‘She can really bring it’: Colorado Mesa pitcher aims high
By Barbara Boxleitner
Special to the Times
CAPE CORAL, Fla.
Paige Adair is aiming high this softball season.
The Aztec High School graduate has been Colorado Mesa University’s third pitcher the past two years after being the ace for Pima Community College, where she was a third-team all-conference selection as a freshman.
“Hoping to be a 1,” said the redshirt junior, who finished the shortened spring season with a 4-2 record and 2.84 earned run average in eight appearances, including six starts. “Each one of us is tough.”
To begin next season, however, the right-hander won’t be recovering from surgery.
She underwent December 2019 surgery on her left knee, the landing leg during her delivery, because she said the patella (kneecap) was off track, resulting in the shredding of cartilage underneath.
“I could tell something was off my sophomore year,” said Adair, who was 3-2 with a team-high four saves and a 3.10 ERA in 15 outings that season. “My knee was real sore.”
She tried to alleviate soreness and build strength through physical therapy but finally had imaging on the knee done during the 2019 fall.
After surgery, she had physical therapy for three weeks. “I was working hard to get mobility back,” she said. “Luckily we had enough time where I could pitch a little bit before the first games.”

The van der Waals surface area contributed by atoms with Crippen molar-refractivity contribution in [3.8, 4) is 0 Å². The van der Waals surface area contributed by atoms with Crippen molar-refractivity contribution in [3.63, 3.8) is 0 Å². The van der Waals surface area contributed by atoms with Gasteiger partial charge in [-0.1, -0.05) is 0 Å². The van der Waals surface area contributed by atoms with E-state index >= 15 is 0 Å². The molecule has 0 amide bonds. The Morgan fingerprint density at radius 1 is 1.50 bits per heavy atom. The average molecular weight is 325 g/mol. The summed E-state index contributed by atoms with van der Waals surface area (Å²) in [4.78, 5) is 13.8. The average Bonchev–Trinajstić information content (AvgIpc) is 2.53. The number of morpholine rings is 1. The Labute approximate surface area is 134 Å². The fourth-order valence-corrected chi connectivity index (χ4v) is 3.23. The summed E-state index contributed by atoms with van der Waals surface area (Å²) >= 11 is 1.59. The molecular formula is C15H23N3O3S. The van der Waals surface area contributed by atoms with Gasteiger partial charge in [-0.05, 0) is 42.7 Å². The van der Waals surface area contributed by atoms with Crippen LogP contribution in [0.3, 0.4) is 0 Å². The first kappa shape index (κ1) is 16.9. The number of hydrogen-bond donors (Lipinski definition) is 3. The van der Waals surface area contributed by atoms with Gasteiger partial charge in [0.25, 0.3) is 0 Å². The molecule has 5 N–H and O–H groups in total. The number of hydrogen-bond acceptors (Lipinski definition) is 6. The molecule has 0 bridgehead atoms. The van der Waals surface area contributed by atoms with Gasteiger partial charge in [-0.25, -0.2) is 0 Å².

Initially she tried different braces on the knee when practicing yet said she wasn’t “able to stride out as far” during her delivery. So she played without a brace.
Having the knee strong again during fall workouts has been a boost for her and the team. “I felt the best I probably felt since it happened,” she said.
A healthy Adair will help the team retain the pitching dominance it has shown for years, even before she joined the program. During her time, the team led the Rocky Mountain Athletic Conference in earned run average and allowed the fewest runs, including fewest earned. The squad was first in opposing batting average in 2020, second the year prior.
“One of her greatest strengths is definitely the character and work ethic she brings every day,” Colorado Mesa head softball coach Erik Kozel said. “That’s just a testament to her work ethic, being able to get back to where she’s been at, if not better.
“She throws a heavy ball,” he said. “She’s focused back in. She can really bring it.”
Her arsenal features the rise and drop balls, curveball, changeup and screwball. “She’s got great pitches,” the coach said, adding that the rise ball and curveball are her strengths.
She has been working to master the screwball, which she added for a change in velocity from the other offerings. “It will go in to righties and out to lefties,” Adair said. “It’s just a different look.”
She also has been focusing on consistency because she said she was “missing a little too much, leaving too much on the plate” for hitters.
Although opponents hit .189 against her through 37 innings in the spring, she allowed five home runs, tying for the team lead with a teammate who threw nearly twice as many innings.
The consistency will come when she gets “the lower and upper halves on time together,” the coach said. “Just getting that timing back between the arms and the left, the velocity comes back.”